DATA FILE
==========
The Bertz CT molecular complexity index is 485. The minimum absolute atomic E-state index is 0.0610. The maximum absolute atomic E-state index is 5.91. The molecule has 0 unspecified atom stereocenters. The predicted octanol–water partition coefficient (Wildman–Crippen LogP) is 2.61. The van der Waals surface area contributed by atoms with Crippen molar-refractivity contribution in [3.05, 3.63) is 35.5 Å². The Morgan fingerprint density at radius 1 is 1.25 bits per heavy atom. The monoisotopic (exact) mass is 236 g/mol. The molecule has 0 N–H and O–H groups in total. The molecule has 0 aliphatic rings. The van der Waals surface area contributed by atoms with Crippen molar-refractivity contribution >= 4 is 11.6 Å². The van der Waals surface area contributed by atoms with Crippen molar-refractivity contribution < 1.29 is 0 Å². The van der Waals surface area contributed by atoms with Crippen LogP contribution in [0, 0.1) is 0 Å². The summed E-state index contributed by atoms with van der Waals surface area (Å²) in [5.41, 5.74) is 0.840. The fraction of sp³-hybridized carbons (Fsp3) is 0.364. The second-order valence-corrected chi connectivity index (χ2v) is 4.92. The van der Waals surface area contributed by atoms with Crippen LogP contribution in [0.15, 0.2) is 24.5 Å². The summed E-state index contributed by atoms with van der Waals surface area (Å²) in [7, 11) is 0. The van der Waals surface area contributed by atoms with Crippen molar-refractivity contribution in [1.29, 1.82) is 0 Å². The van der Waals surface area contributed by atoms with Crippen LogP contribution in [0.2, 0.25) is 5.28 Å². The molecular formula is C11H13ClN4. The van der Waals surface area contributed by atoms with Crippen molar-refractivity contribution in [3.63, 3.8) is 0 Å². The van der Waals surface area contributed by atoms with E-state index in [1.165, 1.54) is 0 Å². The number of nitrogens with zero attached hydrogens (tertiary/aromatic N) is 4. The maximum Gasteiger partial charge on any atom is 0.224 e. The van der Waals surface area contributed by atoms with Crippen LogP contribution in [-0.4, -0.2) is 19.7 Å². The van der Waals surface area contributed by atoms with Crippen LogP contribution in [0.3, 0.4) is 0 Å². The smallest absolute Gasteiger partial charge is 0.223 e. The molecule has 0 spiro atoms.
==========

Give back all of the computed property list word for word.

The Bertz CT molecular complexity index is 485. The minimum absolute atomic E-state index is 0.0610. The maximum absolute atomic E-state index is 5.91. The molecule has 0 unspecified atom stereocenters. The predicted octanol–water partition coefficient (Wildman–Crippen LogP) is 2.61. The van der Waals surface area contributed by atoms with Crippen molar-refractivity contribution in [3.05, 3.63) is 35.5 Å². The Morgan fingerprint density at radius 1 is 1.25 bits per heavy atom. The monoisotopic (exact) mass is 236 g/mol. The molecule has 0 N–H and O–H groups in total. The molecule has 0 aliphatic rings. The van der Waals surface area contributed by atoms with Crippen molar-refractivity contribution >= 4 is 11.6 Å². The van der Waals surface area contributed by atoms with Crippen molar-refractivity contribution < 1.29 is 0 Å². The van der Waals surface area contributed by atoms with Crippen LogP contribution in [0, 0.1) is 0 Å². The summed E-state index contributed by atoms with van der Waals surface area (Å²) in [5.41, 5.74) is 0.840. The fraction of sp³-hybridized carbons (Fsp3) is 0.364. The second-order valence-corrected chi connectivity index (χ2v) is 4.92. The van der Waals surface area contributed by atoms with Crippen LogP contribution in [0.15, 0.2) is 24.5 Å². The summed E-state index contributed by atoms with van der Waals surface area (Å²) in [7, 11) is 0. The van der Waals surface area contributed by atoms with Crippen molar-refractivity contribution in [1.29, 1.82) is 0 Å². The van der Waals surface area contributed by atoms with Crippen LogP contribution in [0.2, 0.25) is 5.28 Å². The molecular formula is C11H13ClN4. The van der Waals surface area contributed by atoms with Crippen molar-refractivity contribution in [3.63, 3.8) is 0 Å². The van der Waals surface area contributed by atoms with E-state index in [1.165, 1.54) is 0 Å². The number of nitrogens with zero attached hydrogens (tertiary/aromatic N) is 4. The maximum Gasteiger partial charge on any atom is 0.224 e. The van der Waals surface area contributed by atoms with Crippen LogP contribution in [-0.4, -0.2) is 19.7 Å². The van der Waals surface area contributed by atoms with Crippen LogP contribution in [0.3, 0.4) is 0 Å². The smallest absolute Gasteiger partial charge is 0.223 e. The molecule has 0 spiro atoms.